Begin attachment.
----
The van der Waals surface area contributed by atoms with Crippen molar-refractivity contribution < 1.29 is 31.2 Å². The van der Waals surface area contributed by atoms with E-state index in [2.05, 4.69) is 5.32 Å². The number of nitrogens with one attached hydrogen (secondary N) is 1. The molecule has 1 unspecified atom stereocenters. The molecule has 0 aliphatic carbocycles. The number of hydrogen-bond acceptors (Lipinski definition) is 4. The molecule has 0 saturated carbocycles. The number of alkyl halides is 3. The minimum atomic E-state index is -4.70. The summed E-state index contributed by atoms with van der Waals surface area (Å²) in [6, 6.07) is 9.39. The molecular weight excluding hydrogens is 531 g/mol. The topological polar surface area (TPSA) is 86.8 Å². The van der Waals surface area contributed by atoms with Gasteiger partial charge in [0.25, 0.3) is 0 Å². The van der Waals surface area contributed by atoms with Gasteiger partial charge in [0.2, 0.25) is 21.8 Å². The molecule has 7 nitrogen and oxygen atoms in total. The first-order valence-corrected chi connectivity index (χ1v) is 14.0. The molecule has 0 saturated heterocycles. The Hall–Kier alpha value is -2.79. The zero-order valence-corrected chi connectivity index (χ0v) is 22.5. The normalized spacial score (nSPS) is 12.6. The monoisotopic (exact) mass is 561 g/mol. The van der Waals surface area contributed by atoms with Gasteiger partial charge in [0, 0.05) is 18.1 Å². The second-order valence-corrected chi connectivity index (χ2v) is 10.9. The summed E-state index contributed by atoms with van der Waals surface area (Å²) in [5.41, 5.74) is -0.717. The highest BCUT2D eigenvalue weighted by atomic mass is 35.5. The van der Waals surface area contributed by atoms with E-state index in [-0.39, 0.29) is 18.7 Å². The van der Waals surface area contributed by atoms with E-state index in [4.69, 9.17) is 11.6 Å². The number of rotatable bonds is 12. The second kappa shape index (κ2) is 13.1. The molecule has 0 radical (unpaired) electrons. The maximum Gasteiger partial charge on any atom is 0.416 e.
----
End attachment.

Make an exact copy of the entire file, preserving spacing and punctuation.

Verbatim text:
The van der Waals surface area contributed by atoms with Crippen molar-refractivity contribution < 1.29 is 31.2 Å². The van der Waals surface area contributed by atoms with E-state index in [2.05, 4.69) is 5.32 Å². The number of nitrogens with one attached hydrogen (secondary N) is 1. The molecule has 1 unspecified atom stereocenters. The molecule has 0 aliphatic carbocycles. The number of hydrogen-bond acceptors (Lipinski definition) is 4. The molecule has 0 saturated carbocycles. The number of alkyl halides is 3. The minimum atomic E-state index is -4.70. The summed E-state index contributed by atoms with van der Waals surface area (Å²) in [6, 6.07) is 9.39. The molecular weight excluding hydrogens is 531 g/mol. The topological polar surface area (TPSA) is 86.8 Å². The van der Waals surface area contributed by atoms with Gasteiger partial charge in [0.25, 0.3) is 0 Å². The van der Waals surface area contributed by atoms with Gasteiger partial charge in [0.2, 0.25) is 21.8 Å². The molecule has 7 nitrogen and oxygen atoms in total. The first-order valence-corrected chi connectivity index (χ1v) is 14.0. The molecule has 0 saturated heterocycles. The Hall–Kier alpha value is -2.79. The zero-order valence-corrected chi connectivity index (χ0v) is 22.5. The normalized spacial score (nSPS) is 12.6. The monoisotopic (exact) mass is 561 g/mol. The van der Waals surface area contributed by atoms with Gasteiger partial charge in [0, 0.05) is 18.1 Å². The second-order valence-corrected chi connectivity index (χ2v) is 10.9. The summed E-state index contributed by atoms with van der Waals surface area (Å²) in [5.41, 5.74) is -0.717. The highest BCUT2D eigenvalue weighted by atomic mass is 35.5. The van der Waals surface area contributed by atoms with E-state index in [-0.39, 0.29) is 18.7 Å². The van der Waals surface area contributed by atoms with E-state index in [4.69, 9.17) is 11.6 Å². The number of rotatable bonds is 12. The second kappa shape index (κ2) is 13.1. The molecule has 0 radical (unpaired) electrons. The maximum Gasteiger partial charge on any atom is 0.416 e.